Tuesday, August 01, 2006

The New Stax Label Can Reinvent The Role Of Labels In The Digital Age

The world of pop culture was abuzz last week with Justin Timberlake’s overly candid comments about his drug use. We hope he was stone cold sober when he decided to resurrect the Stax label in Memphis, because with the dizzying changes in the music industry, it will require all of his faculties for success.

As New Yorker wrote a few weeks ago: “Radiohead no longer has a contract with EMI and says that it has no plans to sign with a label…Labels spend a lot of time and money worrying about illegal downloading and file-sharing. What they should be worried about is more bands like Radiohead, which could make major labels a relic of the twentieth century.”

Betting on Stax

It’s these kind of sentiments, which are the conventional wisdom these days, that are on the minds of every one in the music business, but particularly should be on the mind of someone like Timberlake who is expected to announce in September that he’s going to relaunch the mythic Stax label.

Labels were the lords of the pre-digital music world, perching atop a food chain with the artists and customers dependent on them in a business model not too different than the company store and the sharecroppers who never seemed to get out of debt.

The world as the labels knew it has been turned upside down, and these days, they are playing Sears to the Internet’s Wal-Mart. As Wal-Mart founder Sam Walton once observed, it was Sears who should have morphed into the world’s largest retailer, but it couldn’t innovate because it was too invested in its own traditional infrastructure and cumbersome inventory system.

The same can be said of the music industry. It’s so invested in labels and its retail business model that it’s failing to grasp that the world as it knew it is all but gone. Where once music retailers had to spend millions to open a store and set up the distribution system, e-tailers today can connect with customers anywhere in the world.

The Fading Labels

If labels as we have known them do not disappear entirely, their place in the music industry will be significantly reduced in the face of the next wave of the digital revolution. Perhaps, Memphis can be the place where the label is reinvented. It certainly would be a chapter of Memphis entrepreneurship that would rank up there with the FedEx phenomenon, and it would position Memphis at the front of the next wave of change for the music industry.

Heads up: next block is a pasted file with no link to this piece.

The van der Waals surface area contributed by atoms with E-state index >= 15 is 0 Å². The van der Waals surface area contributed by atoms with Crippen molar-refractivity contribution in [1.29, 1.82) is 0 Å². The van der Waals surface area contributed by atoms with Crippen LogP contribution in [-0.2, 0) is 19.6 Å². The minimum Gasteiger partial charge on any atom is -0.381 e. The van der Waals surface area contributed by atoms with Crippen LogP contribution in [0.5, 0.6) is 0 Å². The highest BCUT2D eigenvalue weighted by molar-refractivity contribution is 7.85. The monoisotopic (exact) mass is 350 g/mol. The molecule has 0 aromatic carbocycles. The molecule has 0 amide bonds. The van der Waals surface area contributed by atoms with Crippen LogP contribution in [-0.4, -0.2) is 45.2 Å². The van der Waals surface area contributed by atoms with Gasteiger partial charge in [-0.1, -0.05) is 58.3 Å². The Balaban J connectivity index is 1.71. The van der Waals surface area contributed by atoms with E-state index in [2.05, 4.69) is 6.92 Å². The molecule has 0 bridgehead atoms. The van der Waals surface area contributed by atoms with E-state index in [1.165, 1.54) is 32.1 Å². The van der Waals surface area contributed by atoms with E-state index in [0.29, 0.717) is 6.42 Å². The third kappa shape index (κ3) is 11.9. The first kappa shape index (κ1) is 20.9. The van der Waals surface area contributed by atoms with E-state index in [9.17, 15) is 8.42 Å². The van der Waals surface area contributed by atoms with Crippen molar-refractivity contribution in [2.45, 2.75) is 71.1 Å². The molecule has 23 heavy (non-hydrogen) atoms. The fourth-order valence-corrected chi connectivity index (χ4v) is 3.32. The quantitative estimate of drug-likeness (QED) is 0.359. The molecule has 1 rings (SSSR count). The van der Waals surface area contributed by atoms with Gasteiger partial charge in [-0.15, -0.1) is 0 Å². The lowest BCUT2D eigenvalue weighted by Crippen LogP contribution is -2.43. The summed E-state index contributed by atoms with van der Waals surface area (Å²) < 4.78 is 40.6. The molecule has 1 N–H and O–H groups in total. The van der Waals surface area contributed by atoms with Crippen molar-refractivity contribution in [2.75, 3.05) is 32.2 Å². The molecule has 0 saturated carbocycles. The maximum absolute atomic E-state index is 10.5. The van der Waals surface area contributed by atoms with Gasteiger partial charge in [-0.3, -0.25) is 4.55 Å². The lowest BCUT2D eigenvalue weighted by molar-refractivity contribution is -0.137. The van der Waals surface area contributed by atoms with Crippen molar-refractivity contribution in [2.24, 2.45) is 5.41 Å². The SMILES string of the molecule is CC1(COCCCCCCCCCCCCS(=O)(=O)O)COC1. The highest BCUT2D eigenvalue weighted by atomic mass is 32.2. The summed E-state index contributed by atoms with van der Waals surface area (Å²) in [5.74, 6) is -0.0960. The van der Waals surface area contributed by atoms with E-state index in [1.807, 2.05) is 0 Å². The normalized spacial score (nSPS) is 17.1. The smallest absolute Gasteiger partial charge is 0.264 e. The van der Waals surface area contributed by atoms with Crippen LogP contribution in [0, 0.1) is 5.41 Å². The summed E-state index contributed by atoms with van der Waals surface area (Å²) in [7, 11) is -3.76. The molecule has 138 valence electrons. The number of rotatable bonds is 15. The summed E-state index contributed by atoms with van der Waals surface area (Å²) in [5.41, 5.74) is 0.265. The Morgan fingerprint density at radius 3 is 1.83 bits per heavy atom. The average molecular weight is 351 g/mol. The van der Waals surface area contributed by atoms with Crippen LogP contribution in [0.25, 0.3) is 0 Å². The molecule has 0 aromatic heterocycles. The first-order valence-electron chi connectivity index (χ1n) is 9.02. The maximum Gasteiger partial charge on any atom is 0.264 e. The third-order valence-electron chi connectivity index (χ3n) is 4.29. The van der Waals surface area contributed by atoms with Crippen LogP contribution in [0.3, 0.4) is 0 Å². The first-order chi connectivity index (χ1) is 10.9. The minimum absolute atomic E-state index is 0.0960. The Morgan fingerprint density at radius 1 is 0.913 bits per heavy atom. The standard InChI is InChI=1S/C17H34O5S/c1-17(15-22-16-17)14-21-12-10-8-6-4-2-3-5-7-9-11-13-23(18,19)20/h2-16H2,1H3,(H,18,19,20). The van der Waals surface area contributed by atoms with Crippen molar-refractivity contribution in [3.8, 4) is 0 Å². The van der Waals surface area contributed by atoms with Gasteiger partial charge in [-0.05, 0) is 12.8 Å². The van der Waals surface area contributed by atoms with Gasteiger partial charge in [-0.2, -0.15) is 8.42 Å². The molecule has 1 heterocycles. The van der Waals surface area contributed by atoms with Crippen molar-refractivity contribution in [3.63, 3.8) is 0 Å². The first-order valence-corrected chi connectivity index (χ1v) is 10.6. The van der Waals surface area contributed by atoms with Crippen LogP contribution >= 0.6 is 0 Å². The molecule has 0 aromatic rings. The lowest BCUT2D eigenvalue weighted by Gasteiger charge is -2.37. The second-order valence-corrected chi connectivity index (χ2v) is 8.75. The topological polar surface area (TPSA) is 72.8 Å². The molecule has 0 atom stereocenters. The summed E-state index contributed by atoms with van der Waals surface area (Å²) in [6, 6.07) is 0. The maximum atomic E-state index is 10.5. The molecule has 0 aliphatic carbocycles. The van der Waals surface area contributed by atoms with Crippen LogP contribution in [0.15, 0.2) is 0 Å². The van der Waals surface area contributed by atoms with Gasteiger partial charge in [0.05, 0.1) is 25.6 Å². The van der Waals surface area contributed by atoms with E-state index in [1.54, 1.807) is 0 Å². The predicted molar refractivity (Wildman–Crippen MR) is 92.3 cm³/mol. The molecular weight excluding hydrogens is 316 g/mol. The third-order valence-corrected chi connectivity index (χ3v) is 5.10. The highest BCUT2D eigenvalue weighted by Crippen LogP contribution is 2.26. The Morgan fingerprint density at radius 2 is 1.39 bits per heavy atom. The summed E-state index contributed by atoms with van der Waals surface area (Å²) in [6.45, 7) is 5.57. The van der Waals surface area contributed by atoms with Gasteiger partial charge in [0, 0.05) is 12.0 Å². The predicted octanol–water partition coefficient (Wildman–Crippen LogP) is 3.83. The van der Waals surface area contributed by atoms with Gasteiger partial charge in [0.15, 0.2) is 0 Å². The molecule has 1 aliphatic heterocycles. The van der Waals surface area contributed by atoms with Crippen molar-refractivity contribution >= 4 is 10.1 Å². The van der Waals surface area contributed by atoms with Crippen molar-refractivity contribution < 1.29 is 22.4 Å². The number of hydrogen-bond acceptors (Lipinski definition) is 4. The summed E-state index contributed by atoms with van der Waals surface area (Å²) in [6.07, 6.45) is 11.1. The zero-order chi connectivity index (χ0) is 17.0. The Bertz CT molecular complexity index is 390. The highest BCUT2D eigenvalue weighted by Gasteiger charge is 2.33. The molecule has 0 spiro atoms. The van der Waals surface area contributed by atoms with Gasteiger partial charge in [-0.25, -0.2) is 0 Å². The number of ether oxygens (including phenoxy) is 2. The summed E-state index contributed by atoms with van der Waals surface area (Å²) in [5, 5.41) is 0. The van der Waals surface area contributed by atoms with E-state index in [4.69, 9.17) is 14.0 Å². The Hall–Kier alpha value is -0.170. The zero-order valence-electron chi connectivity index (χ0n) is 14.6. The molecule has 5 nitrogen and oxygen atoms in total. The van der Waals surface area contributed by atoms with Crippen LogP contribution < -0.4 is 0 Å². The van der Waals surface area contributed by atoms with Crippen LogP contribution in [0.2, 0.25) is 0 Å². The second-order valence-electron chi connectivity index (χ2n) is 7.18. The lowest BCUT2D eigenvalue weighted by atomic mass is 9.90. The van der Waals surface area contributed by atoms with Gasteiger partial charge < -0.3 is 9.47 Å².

It’s a high-stakes, high-risk proposition, but it begins with artists moving to the center of the new power structure. That’s why more and more musicians – following the lead of the Beastie Boys, Public Enemy, Widespread Panic, Ani DeFranco, Aimee Mann and Radiohead - will remain independent, connecting directly with their fans and customers and eliminating the labels that once controlled their destinies, but now seem to throttle their artistic vision and limit their profits.

These musicians have dynamited the traditional supply chain, some making their music free to the public and others recording on their own labels, all of which is good news for music consumers. The changes in the industry are driven by the digital revolution, but another factor seems to be a large number of consumers’ fatigue with the lack of creativity and variety that the labels have ushered in as they pursue music that often feels formulaic and derivative.

Changes in the industry are good news for new artists and for the revival of out-of-favor bands. Interestingly, the momentum for change was fueled by a segment of the industry with which Memphis has a love-hate relationship – rap music. With labels steering clear of rap artists and with groups like Three 6 Mafia selling tens of thousands of cd’s out of their car trunks, more than three-fourths of all rap music was sold independently, a reality that triggered innovation and the groups’ quick move into the digital environment.

New Business Models

It seems that in the future, music portals will fill the space once occupied by labels, distributors and retailers, and as it becomes harder and harder to fight and win battles over intellectual property rights, the music business will be transformed. Labels that cling to old business models are unlikely to survive.

This is the world that the new Stax label will enter, and why it must act decisively to survive, much less reinvent, the role of labels in the digital universe. It will require a rethinking of the business model and the supply chain, but most of all, it will require the creation of an artist-centric future.

If Memphis can get there first, it could become a dominant force in music again, understanding that in the future, it’s about creating the experience, the community and the content as much as marketing music. It’s a tall order and will require nothing less than the same kind of imagination and brilliance that characterized Stax music in the first place.


The lessons of myspace.com, youtube.com, garage band.com are powerful, and recording by new local producers like Electric Room, which, using PC’s, the Internet and these new community-creating websites, understands that there is a better way.

Best of all, the real story of the music business today is the story of how the Internet and the individual are democratizing music. Who would have imagined only a few years ago that Apple would become the world’s largest digital music company? Who can imagine today that Stax can become the prototype label for the age of digital music, staking out new territory that puts Memphis again on the musical frontier? Who’s to say it’s not possible? After all, this city revolutionized the music industry before, and here’s hoping that the new Stax label can do it again.

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